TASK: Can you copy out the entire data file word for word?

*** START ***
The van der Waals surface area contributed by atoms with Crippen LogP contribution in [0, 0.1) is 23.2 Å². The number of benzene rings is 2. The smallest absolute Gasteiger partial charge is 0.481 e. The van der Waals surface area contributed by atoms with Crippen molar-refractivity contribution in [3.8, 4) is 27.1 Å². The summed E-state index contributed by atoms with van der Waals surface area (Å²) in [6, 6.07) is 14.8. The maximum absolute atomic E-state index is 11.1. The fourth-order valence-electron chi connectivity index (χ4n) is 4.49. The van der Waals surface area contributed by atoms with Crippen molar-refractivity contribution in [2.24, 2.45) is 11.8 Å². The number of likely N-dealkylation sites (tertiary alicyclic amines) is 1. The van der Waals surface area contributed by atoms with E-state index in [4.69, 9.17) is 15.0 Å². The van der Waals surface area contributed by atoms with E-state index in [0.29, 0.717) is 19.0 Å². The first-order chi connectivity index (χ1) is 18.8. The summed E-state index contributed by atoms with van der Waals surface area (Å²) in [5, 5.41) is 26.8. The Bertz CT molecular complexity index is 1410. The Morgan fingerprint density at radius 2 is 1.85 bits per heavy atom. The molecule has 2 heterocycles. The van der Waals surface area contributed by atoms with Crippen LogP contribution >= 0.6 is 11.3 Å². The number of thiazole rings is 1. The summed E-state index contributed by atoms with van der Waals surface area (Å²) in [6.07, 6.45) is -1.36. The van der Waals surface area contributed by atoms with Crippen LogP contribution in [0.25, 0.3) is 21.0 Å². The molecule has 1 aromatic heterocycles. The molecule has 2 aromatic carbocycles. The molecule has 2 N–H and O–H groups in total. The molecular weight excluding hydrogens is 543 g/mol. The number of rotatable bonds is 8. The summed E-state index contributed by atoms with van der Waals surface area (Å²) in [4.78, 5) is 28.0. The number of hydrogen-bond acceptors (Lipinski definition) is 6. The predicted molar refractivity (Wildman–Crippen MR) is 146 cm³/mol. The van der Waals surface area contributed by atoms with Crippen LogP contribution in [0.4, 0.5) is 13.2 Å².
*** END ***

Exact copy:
The van der Waals surface area contributed by atoms with Crippen LogP contribution in [0, 0.1) is 23.2 Å². The number of benzene rings is 2. The smallest absolute Gasteiger partial charge is 0.481 e. The van der Waals surface area contributed by atoms with Crippen molar-refractivity contribution in [3.8, 4) is 27.1 Å². The summed E-state index contributed by atoms with van der Waals surface area (Å²) in [6, 6.07) is 14.8. The maximum absolute atomic E-state index is 11.1. The fourth-order valence-electron chi connectivity index (χ4n) is 4.49. The van der Waals surface area contributed by atoms with Crippen molar-refractivity contribution in [2.24, 2.45) is 11.8 Å². The number of likely N-dealkylation sites (tertiary alicyclic amines) is 1. The van der Waals surface area contributed by atoms with E-state index in [4.69, 9.17) is 15.0 Å². The van der Waals surface area contributed by atoms with E-state index in [0.29, 0.717) is 19.0 Å². The first-order chi connectivity index (χ1) is 18.8. The summed E-state index contributed by atoms with van der Waals surface area (Å²) in [5, 5.41) is 26.8. The Bertz CT molecular complexity index is 1410. The Morgan fingerprint density at radius 2 is 1.85 bits per heavy atom. The molecule has 2 heterocycles. The van der Waals surface area contributed by atoms with Crippen LogP contribution >= 0.6 is 11.3 Å². The number of thiazole rings is 1. The summed E-state index contributed by atoms with van der Waals surface area (Å²) in [6.07, 6.45) is -1.36. The van der Waals surface area contributed by atoms with Crippen LogP contribution in [0.25, 0.3) is 21.0 Å². The molecule has 1 aromatic heterocycles. The molecule has 2 aromatic carbocycles. The molecule has 2 N–H and O–H groups in total. The molecular weight excluding hydrogens is 543 g/mol. The number of rotatable bonds is 8. The summed E-state index contributed by atoms with van der Waals surface area (Å²) in [4.78, 5) is 28.0. The number of hydrogen-bond acceptors (Lipinski definition) is 6. The predicted molar refractivity (Wildman–Crippen MR) is 146 cm³/mol. The van der Waals surface area contributed by atoms with Crippen LogP contribution in [0.4, 0.5) is 13.2 Å².